Sapphire was first discovered in Australia in the middle of the 19th century, but was not formally mined for commercial reasons until the early 20th century. Fast forward to the mid-1980s, and Australia managed to become the largest producer of the gem in the world, supplying nearly 80% of the industry’s sapphires. Most of the sapphire in Australia is blue, or very dark with a greenish color. This kind of sapphire is only found in Australia. Again, this amplifies the profits felt by Australian sapphire businesses as global demand for this prestigious gem increases.
In terms of extracting the actual gem, miners typically find success in deposits like Anakie and Lava Plains, both located in Queensland. Few mines are located in New England and New South Wales provinces, but those that are there are generally successful as well.
Much like the opal market, China is the dominating buyer in the Australian sapphire industry. The lure for the South Pacific gem comes from the rich, deep blue color and clarity the stone has. It is unlike any other sapphire found in the world. Moreover, a growing middle class in China is leading to a larger population buying luxury items. As a result, as Chinese demand increases, the overall valuation of Australia’s sapphire market increases as well.
Australia’s rare gemstone
Finally, Australia just recently discovered an extremely valuable mineral in South Australia which can be used as a precious gemstone. Musgravite ranges in color from grayish green to purple hues. Classified as ‘extremely rare,’ the gemstone wasn’t discovered until the 1960s in South Australia. As far as experts know, the only place Musgravite can be found in Australia is in Musgrave Ranges. This mineral-rich mountain range is located in the province of South Australia.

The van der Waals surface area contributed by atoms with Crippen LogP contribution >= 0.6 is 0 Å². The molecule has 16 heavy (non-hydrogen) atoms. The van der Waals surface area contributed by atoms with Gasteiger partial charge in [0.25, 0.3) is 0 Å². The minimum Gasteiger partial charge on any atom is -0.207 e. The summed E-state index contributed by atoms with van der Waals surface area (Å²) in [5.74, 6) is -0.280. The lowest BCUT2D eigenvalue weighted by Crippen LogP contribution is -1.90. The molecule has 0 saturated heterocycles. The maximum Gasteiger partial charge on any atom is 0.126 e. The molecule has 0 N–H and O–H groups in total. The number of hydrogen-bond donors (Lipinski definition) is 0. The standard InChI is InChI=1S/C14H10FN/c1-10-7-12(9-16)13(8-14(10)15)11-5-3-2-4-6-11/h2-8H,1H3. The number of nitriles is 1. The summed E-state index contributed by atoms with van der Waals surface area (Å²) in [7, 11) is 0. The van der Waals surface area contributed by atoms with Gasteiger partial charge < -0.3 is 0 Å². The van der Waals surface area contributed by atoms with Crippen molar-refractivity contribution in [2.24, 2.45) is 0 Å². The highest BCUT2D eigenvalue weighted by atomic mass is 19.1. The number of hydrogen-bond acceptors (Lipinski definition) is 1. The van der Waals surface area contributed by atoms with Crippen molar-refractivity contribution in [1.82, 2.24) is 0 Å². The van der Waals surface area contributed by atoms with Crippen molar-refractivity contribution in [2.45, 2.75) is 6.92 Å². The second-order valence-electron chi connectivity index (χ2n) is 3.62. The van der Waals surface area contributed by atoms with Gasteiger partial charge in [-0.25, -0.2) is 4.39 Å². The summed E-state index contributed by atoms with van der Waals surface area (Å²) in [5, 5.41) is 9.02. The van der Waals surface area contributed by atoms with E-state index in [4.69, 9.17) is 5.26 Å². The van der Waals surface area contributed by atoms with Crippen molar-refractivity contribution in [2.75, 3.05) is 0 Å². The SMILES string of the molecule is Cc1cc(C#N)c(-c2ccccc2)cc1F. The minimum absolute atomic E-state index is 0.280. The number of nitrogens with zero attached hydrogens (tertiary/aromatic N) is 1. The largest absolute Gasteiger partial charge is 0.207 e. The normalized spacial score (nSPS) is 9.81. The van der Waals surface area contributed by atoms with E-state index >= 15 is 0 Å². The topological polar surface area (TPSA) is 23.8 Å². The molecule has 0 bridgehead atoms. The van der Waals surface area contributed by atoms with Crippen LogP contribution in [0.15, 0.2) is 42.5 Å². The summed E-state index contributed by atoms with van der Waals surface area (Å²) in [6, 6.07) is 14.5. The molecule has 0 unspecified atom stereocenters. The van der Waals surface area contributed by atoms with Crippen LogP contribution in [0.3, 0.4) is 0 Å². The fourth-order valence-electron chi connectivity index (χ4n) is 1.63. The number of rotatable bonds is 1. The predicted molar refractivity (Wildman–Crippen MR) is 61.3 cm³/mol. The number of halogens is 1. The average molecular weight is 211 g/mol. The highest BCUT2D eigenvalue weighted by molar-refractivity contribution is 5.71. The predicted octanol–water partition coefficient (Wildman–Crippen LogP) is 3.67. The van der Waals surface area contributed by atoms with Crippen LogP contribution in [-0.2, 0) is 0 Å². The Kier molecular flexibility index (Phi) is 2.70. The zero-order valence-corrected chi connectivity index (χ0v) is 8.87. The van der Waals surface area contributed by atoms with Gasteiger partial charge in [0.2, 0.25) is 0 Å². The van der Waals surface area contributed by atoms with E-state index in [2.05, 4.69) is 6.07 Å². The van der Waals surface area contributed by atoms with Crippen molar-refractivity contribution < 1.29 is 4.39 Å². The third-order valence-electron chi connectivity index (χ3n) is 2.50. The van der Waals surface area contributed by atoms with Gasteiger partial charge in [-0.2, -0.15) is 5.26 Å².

Estimations on current market size are difficult to predict because of the rarity of the gem. However, geologists and experts in the field have noted that sales for the precious gemstone reach an astonishing AU$35,000 per carat. Investors and business people stand to gain a lot from this industry because, currently, there aren’t many players. Establishing a first-mover advantage in a market involving scarce natural resources is crucial for investors’ success.
Precious Gems in Australia: your business’ future
The precious gemstone industry is presenting major opportunities for foreign investment and business expansion. With extensive experience in this market, Biz Latin Hub can create a personalized plan for your business’ path to success abroad.
We offer tailored service packages in legal and financial compliance, due diligence and commercial representation. Our team of local and expatriate professionals delivers quality support to ensure the long-term success of your business.
Our recently-received award for Business Excellence by the Australian-Latin America Business Council demonstrates our commitment to quality service for businesses in Australia. Contact us here with questions or comments.
The information provided here within should not be construed as formal guidance or advice. Please consult a professional for your specific situation. Information provided is for informative purposes only and may not capture all pertinent laws, standards, and best practices. The regulatory landscape is continually evolving; information mentioned may be outdated and/or could undergo changes. The interpretations presented are not official. Some sections are based on the interpretations or views of relevant authorities, but we cannot ensure that these perspectives will be supported in all professional settings.